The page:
It is nearing dusk but the Mahalaxmi Racecourse is still throbbing with hooves of impatient horses. The day is hardly over. At 6.45 pm sharp, jockey-turned-horse trainer Pesi Shroff walks in wearing pristine white semi formals and a smile to match. The man, who began his career as a jockey at the age of 16 way back in 1981, is one of the most successful horse-racing jockeys the country has ever produced. Despite having over 1,700 titles to his credit, including 100-plus Classic wins, he is surprisingly humble. As we settle down for a freewheeling chat under the waning sun near the stables, he orders some tea and insists sitting in a place from where he can watch his horses.
Excerpts from the interview:
Q. You have already won the Invitation Cup seven times as a jockey. How has the event changed over the years?
A. I have been associated with this annual event as a professional—first as a jockey and now for the past 10 years as a trainer. The event is held each year in different states of the country and it is by invitation only. You can’t just enter any horse in this race, only the best are eligible. That is why it is such an honour to participate in the event. What has changed the most is the prize money — it has increased manifold!
Pesi Shroff with one of his horses. Pic/Sameer Markande
Q. Your horse Amazing Grace is one of the favourites in Sunday’s race. What are her chances?
A. Amazing Grace is the princess of the stable. Everybody fusses over her and she knows it. She is very talented. She had a few hiccups during her training but now she is doing quite well. We have our fingers crossed. However, there are many good horses in the race and Amazing Grace will find a tough competitor in Be Safe, the colt that is trained by former jockey Malesh Narredu. He and I have quite a history. We faced each other many times in the past — first as jockeys and then as trainers. However, the rivalry is strictly confined to the racing tracks.
Q. How are Indian horses performing at international events?
A. We are not really making much progress there. It is very difficult to run our horses at such events. Exporting a horse can be quite an ordeal. Then there are health restrictions, quarantine restrictions and regulations for jockeys. Also, our horses need to go a long way, and by that I don’t mean just the physical distance.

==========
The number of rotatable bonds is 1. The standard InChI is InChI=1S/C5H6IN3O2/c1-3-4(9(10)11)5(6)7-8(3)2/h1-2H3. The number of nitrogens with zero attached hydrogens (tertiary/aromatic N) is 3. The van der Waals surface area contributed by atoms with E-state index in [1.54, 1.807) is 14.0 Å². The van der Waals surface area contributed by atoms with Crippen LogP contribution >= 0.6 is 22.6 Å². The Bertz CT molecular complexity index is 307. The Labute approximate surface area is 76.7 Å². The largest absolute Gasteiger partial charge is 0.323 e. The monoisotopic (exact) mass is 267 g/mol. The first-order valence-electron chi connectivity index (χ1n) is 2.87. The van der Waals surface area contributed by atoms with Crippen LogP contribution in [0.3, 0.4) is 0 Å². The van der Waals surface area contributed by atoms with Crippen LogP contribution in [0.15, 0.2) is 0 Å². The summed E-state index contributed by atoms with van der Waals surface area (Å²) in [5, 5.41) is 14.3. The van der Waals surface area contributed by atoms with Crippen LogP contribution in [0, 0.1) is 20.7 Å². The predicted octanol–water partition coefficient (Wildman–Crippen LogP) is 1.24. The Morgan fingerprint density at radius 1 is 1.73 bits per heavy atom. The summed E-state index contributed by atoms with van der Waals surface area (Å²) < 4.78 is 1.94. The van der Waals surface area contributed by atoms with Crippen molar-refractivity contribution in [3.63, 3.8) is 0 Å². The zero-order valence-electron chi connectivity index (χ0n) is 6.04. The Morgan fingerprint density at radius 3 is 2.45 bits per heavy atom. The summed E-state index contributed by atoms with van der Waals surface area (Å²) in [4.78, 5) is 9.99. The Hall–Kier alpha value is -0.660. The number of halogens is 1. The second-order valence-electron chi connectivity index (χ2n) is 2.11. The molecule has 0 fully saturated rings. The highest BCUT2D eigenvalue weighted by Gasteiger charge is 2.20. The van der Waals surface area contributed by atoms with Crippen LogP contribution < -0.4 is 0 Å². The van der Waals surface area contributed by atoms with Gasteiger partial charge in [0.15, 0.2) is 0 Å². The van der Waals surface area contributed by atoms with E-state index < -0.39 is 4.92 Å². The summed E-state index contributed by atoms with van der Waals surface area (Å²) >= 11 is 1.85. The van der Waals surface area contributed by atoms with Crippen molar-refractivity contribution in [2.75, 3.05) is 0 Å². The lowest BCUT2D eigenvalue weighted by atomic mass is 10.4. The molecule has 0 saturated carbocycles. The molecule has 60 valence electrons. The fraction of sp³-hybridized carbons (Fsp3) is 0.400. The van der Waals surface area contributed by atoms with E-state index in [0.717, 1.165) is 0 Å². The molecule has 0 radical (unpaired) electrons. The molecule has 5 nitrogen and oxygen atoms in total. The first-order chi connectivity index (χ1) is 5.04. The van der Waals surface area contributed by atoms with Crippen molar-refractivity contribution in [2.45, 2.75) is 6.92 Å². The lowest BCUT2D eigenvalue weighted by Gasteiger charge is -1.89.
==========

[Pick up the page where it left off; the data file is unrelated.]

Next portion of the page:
Q. Do you think our jockeys are at par with their foreign counterparts?
A. Our jockeys run shoulder to shoulder with their foreign counterparts. A good rider is a good rider, irrespective of his country of origin and we have some very good jockeys in India.We have enough talent as well as training centres. But there is no need to be complacent. There is nothing like ‘sufficient training’— the more the training the better the outcome. Although an improvement in infrastructure would definitely motivate the younger jockeys to work harder.
Q. What is the most important factor to win a race — the horse or the jockey?
A. It is the horse-jockey combination and most importantly, destiny!
Q. Which has been your most cherished win till date?
A. I cherish each win. Racing is a high-octane game where a match is won or lost based on a series of consecutive split-second decisions. There are so many factors that impact the outcome. The only thing you have control over, is your horse. There are interferences —some you have prepared for, and some totally unexpected. All these make each race distinctly different from the other and each win as sweet.
Q. Your daughter Anya is following in your footsteps. How do you feel about her career decision?
A. She is into amateur riding and is interested in show jumping and dressage. But as things stand now, she is not taking this up as a profession. She is enjoying the events and it is entirely her decision. Also, I need to see where the industry is heading before I even encourage her into taking it up more seriously.
Q. What is your advice to newcomers who want to pursue horse racing?
A. I have just three words for them — hard work, dedication and passion. Behind all the glamour that is associated with horseracing, there is a lot of hard labour. You are on the job 24X7. There are no Sundays, no 5-O’clock bells to go home. And to keep such long hours and put in so much energy, you need to be in love with your job.
Q. What has changed as far as horse racing is concerned?
A. Earlier, the seasons were much shorter. There would be lesser races. Now, it is becoming mundane and a drag. Although the horses get adequate rest, as we don’t run the same horses in consecutive events, it takes a toll on the jockeys. Apart from getting physically exhausted, they also get mentally tired. And this, in turn, affects the quality.
Q. Do you think a weak competitor takes away much of the glory from a victory?
A. As a sportsperson I feel the better the competition, the sweeter the win. Human beings have a propensity to work as little as possible and achieve the desired impact. A strong opposition makes winning difficult and thereby pushes you to improve your standards.
The Indian Turf Invitation Cup is being held today at Mahalaxmi Racecourse from 5.15 pm onwards.